If the mainland's achievements are properly disseminated, Hong Kong people would appreciate, Ma said. He, however, said many have been swayed by Lai's "unfair and unbalanced reports".
Mark Pinkstone, a veteran journalist, described Apple Daily as a "notorious" newspaper that has built its reputation on reports about scandals and gossips.
According to him, Lai has been claiming that Hong Kong needs democracy and that the central government is taking over Hong Kong's freedom. "But it's not true."
Martin Lee, 81, is a proxy for foreign anti-China forces, Xinhua said.
Before Britain handed over Hong Kong to China on July 1, 1997, Lee actively supported policies by British authorities and pleaded for external interference in Hong Kong affairs, the news agency said.
When he visited the US in 1988, Lee said: "I believe many will think it is best that Hong Kong remains a British colony for another 100 years."
He is said to have told the US Congress in 1990 that Washington should enact special policies based on the political will of a fraction of Hong Kong population.
During his visit to the US in 1996, Lee is believed to have again asked Washington to meddle in Hong Kong affairs.
After Hong Kong's return to the motherland, Lee is said to have continued his campaign against the "one country, two systems" principle, repeatedly targeting the central government.
When China was preparing for the 2008 Beijing Olympics, Lee, in his article in the Wall Street Journal, asked the US to use the Games to pressure China on so-called "human rights".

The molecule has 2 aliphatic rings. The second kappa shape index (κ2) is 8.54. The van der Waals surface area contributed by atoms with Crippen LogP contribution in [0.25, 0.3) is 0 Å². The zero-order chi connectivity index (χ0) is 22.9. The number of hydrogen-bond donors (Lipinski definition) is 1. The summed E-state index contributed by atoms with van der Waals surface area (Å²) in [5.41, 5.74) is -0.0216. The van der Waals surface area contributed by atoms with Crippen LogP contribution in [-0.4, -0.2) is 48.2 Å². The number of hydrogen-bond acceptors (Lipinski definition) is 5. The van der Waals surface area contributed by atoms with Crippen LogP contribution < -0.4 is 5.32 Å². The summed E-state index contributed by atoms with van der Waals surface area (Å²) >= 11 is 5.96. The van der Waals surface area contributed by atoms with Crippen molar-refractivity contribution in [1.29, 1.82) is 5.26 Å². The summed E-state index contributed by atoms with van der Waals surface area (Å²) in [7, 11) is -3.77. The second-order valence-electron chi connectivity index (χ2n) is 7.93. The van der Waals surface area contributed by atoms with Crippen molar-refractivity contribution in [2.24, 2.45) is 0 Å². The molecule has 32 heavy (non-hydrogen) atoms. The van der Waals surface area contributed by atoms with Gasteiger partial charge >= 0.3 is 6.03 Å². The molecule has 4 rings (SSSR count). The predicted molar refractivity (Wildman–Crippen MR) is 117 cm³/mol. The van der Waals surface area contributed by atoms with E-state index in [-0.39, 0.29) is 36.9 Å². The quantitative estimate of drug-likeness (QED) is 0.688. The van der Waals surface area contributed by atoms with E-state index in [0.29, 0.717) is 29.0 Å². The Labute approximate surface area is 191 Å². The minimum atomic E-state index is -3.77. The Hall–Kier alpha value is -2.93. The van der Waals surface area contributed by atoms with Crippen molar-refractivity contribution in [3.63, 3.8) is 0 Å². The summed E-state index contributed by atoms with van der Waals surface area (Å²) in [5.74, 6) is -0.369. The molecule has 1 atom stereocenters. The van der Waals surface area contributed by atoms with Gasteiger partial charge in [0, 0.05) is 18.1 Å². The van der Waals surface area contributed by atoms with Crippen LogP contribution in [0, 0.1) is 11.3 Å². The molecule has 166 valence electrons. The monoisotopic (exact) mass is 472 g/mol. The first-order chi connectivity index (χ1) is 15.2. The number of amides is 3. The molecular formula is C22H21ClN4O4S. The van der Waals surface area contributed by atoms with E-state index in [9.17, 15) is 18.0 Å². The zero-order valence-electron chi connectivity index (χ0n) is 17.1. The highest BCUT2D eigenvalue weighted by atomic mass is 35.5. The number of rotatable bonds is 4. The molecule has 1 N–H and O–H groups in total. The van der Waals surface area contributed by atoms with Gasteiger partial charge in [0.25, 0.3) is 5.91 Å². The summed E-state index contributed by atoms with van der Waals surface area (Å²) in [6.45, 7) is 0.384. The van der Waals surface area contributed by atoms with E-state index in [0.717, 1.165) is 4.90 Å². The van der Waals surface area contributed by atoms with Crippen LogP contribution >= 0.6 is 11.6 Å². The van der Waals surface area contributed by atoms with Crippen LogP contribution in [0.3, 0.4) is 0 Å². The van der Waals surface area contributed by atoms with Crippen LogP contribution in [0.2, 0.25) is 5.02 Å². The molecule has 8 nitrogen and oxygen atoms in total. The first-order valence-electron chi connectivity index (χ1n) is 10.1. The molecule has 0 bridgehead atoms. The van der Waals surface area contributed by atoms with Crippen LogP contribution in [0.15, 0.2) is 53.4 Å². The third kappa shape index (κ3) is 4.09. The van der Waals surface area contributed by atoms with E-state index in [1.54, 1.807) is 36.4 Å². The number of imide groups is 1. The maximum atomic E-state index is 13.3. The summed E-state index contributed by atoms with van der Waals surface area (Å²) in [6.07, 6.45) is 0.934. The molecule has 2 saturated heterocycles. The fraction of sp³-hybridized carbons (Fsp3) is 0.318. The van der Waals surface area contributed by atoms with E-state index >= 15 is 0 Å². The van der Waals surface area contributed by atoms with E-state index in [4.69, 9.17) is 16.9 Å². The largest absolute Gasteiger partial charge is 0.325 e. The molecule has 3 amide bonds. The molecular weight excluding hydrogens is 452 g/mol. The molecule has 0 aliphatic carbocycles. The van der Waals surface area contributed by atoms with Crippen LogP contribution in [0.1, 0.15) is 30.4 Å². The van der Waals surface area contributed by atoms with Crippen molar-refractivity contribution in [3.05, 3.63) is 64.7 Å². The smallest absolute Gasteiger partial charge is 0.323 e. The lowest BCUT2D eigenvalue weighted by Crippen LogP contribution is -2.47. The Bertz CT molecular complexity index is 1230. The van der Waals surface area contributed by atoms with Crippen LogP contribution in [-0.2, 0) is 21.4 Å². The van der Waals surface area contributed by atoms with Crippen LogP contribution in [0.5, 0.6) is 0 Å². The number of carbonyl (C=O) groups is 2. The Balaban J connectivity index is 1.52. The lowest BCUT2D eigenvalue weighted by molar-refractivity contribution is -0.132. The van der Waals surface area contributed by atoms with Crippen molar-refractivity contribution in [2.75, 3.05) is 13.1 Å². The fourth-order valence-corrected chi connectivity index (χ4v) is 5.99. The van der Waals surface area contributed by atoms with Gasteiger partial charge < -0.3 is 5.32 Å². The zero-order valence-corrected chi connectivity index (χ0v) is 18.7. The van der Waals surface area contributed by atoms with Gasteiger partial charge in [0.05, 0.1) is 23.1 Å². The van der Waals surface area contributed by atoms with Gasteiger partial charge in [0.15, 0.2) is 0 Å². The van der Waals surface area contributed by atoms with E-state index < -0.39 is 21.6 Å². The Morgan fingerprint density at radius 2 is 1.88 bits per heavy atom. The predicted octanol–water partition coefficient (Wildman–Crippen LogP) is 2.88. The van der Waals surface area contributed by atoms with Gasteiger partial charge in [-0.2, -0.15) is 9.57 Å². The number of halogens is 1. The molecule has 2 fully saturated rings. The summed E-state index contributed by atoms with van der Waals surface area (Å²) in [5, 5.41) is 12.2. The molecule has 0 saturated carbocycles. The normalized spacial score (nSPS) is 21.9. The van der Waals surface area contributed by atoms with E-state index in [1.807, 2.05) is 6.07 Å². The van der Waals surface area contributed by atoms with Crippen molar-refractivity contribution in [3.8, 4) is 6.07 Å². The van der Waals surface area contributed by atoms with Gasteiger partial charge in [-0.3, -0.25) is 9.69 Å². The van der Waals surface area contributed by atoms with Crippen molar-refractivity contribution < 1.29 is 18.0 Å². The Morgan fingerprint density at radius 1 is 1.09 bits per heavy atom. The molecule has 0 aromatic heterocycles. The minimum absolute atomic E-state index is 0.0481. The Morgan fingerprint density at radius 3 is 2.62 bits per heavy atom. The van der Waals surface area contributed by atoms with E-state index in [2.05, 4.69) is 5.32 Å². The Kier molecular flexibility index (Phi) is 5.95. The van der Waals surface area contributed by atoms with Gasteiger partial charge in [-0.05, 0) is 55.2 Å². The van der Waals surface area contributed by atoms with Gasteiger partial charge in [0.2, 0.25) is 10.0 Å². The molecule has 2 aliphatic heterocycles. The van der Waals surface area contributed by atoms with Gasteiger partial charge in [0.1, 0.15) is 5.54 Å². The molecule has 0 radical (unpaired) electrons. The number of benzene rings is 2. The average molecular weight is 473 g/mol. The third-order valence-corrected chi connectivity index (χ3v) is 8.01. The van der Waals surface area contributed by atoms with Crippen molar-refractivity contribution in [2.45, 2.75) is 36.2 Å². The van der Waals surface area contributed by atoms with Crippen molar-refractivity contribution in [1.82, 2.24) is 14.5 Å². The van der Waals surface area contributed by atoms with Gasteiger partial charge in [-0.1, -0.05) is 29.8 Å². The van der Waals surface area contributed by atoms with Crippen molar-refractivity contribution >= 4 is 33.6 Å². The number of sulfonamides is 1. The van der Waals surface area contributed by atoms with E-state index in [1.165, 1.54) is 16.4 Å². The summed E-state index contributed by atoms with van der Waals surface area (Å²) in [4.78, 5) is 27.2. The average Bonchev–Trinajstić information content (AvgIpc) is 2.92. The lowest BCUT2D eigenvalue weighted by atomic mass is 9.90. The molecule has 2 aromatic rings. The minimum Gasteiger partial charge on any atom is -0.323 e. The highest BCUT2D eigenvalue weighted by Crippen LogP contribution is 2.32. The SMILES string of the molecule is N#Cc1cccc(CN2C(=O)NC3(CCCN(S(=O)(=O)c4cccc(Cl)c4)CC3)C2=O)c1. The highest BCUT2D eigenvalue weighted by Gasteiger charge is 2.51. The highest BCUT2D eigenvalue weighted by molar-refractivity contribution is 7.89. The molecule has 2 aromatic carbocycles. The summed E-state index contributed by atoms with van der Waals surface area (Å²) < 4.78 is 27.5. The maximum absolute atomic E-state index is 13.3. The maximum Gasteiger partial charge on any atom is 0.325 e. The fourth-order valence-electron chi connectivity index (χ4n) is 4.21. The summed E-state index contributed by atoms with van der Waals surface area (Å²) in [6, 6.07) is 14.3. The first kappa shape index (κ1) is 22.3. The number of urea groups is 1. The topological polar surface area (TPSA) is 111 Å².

For a long time, Lee had been in close contact with people with anti-Chinese sentiments in the US and the United Kingdom, and he appealed to the Western countries to meddle in Hong Kong and China's internal affairs, according to Xinhua.
Regarded as "godfather" by Hong Kong's opposition parties, Lee had once said he "dared to be the running dog for colonialism". Using his influence as member of the city's Legislative Council and a barrister, he is believed to have mentored a number of "hardcore troublemakers" in Hong Kong, including Benny Tai, the mastermind of "Occupy Central" movement, and Jimmy Lai.
Lee tried to exploit the proposed amendments to the now-withdrawn extradition bill to stir up chaos in Hong Kong by acting as organizer of the latest demonstrations, and sought foreign intervention in the matter during his visits to the US, the UK and Canada.
Martin Lee, Anson Chan Fang On-sang and other opposition figures were found to have secretly met with Julie Eadeh, a diplomat from the US Consulate General in Hong Kong, in August.
Eadeh secretly met with "Hong Kong independence" activists, including Joshua Wong Chi-fung and Nathan Law Kwun-chung, according to media reports.
Martin Lee is said to have colluded with Jimmy Lai to publish anti-government propaganda with the help of the latter's tabloid.
Xinhua has called Anson Chan a "major culprit" for Hong Kong's current state of affairs.